# numbers in Kanji

I'm trying to develop an API to normalize Japanese numbers into arabic numbers. Since I'm not familiar with Japanese numbers, there are three questions for which I did not find an answer:

1. How do we write negative numbers in kanji ? for example, what would be the syntax of -1234 ? Does one use the minus sign as in English, or some other sign like 負 ?
2. For the decimal separator, I read many things, and the source do not have the same answer: some say that it can be as in English, so for example "三千2百２十.三" will be equal to "3220.3". Some other source say that the separator is "點" or "点" and hence "七十五點四〇二五" is equal to "75.4025". So should I support the three characters as decimal separator ?
3. About the zero, which one is really used ? "零" or "〇" ?

## 2 Answers

I'm majoring in Computer Sciences and studying in Japan. Here are what I normally hear them being used:

1. In Japanese, the term to describe the negative number or value in general is 負の数. However, when you are saying a specific number like -1, -2 or -1234, we use マイナス1, マイナス2, マイナス1234 respectively.
2. Both 点 and 點 describe the decimal separator. However, the kanji 点 is being used more often since it is a modern Kanji whereas 點 is an old and out-dated kanji. Since you are developing an API to normalize it, you can opt to go for both with 点 being the default.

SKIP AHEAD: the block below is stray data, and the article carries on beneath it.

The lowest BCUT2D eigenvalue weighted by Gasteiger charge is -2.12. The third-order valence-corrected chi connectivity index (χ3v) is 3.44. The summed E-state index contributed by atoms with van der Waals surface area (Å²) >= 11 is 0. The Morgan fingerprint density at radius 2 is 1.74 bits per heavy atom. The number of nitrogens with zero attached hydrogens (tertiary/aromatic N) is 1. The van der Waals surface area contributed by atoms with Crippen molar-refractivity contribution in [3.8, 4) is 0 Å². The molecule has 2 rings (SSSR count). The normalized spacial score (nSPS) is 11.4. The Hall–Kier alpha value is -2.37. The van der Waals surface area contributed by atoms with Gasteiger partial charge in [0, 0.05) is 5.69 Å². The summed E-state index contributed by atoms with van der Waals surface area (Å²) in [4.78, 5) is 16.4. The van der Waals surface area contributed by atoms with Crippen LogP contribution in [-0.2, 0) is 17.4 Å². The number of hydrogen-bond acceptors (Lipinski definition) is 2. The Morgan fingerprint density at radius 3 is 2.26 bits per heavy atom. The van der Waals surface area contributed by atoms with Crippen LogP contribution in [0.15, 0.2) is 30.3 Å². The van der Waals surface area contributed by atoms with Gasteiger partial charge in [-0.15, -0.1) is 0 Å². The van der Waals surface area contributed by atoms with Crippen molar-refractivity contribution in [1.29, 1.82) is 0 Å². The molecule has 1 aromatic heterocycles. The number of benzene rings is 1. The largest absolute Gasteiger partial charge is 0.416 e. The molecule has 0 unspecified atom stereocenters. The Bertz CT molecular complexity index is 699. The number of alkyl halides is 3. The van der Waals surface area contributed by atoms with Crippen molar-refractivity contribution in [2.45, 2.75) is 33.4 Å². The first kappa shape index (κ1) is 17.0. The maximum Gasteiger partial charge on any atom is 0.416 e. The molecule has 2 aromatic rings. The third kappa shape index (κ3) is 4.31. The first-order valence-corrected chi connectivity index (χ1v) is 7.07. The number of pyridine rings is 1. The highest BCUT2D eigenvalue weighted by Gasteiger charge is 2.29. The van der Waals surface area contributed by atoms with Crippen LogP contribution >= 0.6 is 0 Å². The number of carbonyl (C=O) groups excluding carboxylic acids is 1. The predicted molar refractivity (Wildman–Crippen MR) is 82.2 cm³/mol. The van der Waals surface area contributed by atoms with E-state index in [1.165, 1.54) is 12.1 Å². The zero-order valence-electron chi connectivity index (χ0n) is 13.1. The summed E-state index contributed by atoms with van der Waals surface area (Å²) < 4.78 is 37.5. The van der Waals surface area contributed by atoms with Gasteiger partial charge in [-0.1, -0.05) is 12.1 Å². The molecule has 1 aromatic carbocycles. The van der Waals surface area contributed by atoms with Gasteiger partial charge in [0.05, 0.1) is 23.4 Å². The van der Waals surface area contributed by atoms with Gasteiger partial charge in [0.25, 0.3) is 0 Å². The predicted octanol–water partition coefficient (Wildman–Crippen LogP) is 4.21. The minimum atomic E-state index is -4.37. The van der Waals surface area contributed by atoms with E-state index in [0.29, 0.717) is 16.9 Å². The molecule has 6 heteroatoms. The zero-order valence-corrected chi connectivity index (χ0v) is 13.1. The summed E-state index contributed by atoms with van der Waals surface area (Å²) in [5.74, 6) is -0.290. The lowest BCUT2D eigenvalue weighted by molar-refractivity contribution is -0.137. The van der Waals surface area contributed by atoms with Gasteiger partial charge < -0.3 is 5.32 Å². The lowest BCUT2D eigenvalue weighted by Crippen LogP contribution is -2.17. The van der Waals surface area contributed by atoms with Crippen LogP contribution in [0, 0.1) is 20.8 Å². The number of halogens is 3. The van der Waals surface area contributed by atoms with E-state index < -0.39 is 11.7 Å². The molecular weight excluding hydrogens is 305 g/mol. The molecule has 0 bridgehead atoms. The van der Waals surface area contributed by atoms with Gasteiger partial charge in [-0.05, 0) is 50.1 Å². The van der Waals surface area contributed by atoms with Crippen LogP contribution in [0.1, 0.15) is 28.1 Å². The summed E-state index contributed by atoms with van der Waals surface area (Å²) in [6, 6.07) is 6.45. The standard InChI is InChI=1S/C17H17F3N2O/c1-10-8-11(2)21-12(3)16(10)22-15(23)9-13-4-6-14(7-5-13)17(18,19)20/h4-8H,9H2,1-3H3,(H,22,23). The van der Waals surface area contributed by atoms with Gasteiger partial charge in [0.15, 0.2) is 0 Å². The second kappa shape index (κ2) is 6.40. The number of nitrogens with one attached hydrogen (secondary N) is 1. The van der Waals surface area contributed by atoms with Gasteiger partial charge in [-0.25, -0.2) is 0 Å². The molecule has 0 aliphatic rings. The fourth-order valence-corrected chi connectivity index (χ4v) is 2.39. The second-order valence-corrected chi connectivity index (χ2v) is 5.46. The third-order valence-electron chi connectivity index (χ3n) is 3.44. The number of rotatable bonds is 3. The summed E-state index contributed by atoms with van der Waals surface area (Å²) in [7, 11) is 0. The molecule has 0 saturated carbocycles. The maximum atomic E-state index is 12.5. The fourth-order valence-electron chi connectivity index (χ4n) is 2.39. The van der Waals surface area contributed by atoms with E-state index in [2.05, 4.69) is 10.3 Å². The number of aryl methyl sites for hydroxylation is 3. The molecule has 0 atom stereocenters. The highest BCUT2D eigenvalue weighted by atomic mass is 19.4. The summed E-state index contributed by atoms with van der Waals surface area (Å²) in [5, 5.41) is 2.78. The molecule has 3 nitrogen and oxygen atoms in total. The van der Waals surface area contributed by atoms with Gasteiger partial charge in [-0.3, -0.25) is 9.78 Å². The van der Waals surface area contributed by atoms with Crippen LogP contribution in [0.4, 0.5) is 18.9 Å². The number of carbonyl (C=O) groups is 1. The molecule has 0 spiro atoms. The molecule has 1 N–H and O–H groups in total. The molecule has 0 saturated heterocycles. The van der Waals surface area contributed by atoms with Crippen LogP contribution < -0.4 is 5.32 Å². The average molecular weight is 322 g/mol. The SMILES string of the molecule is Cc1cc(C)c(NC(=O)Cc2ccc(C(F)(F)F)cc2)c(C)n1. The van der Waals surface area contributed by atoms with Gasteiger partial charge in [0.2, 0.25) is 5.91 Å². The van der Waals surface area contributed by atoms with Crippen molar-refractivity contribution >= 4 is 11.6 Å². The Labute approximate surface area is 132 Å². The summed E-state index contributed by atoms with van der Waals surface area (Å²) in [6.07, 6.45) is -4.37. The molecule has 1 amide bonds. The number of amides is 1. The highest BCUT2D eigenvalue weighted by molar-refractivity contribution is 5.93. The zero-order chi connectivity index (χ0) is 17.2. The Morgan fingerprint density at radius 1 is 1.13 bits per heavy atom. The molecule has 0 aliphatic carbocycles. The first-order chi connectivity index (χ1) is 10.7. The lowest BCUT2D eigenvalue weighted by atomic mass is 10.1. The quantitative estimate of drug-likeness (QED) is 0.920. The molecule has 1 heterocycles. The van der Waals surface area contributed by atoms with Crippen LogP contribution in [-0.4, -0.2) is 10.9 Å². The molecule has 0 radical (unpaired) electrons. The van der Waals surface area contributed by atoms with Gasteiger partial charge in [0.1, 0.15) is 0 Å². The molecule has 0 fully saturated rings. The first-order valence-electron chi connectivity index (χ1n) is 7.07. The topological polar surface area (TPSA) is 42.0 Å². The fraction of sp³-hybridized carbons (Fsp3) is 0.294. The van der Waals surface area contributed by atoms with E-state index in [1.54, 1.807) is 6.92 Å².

3. Kanji for zero is 零(Rei). That is correct but when we write it out, it's レイ or れい. In my class, both the lecturers and students tend to use ゼロ(loan words of zero) or マル(Maru, which as you wrote above, is 〇 but we don't convert it into a circle). We hardly use 零 unless you are writing about the history of something or someone else's name. It may be used in other field of areas but in programming and our daily life, hardly anyone writes Rei as 零. With that being said, there is a possibility Rei is being written as kanji on the computer as the computer provides the option to choose the Kanji.
• I think OP is asking for the decimal separator itself ("・"), not the name/reading to describe the separator ("点"). No one writes 3.5 as "3point5". Jun 26, 2018 at 5:23

Kanji is no longer actively used to represent complicated numbers in most part of our daily life, and it's not a suitable way to describe numbers in technical contexts. Kanji numbers are still used in vertical writing. When people really need to write negative fractional numbers in modern vertically-written materials (e.g. novels and newspapers), `-43.05`, for example, will usually look like this:

Katakana マイナス indicates the number is negative, and a centered dot ("中黒") is used in place of the decimal sign. (By the way, 点 "ten" is the reading of this sign, not the actual symbol you write.) The pseudo-kanji `〇` is usually used in this context. This is a relatively recent convention only used in vertical writing. The same thing written horizontally (`マイナス四三・〇五`) looks pretty unnatural.

Lastly, even if you're interested only in positive integers, there are still several ways to write them. Please see my previous answer.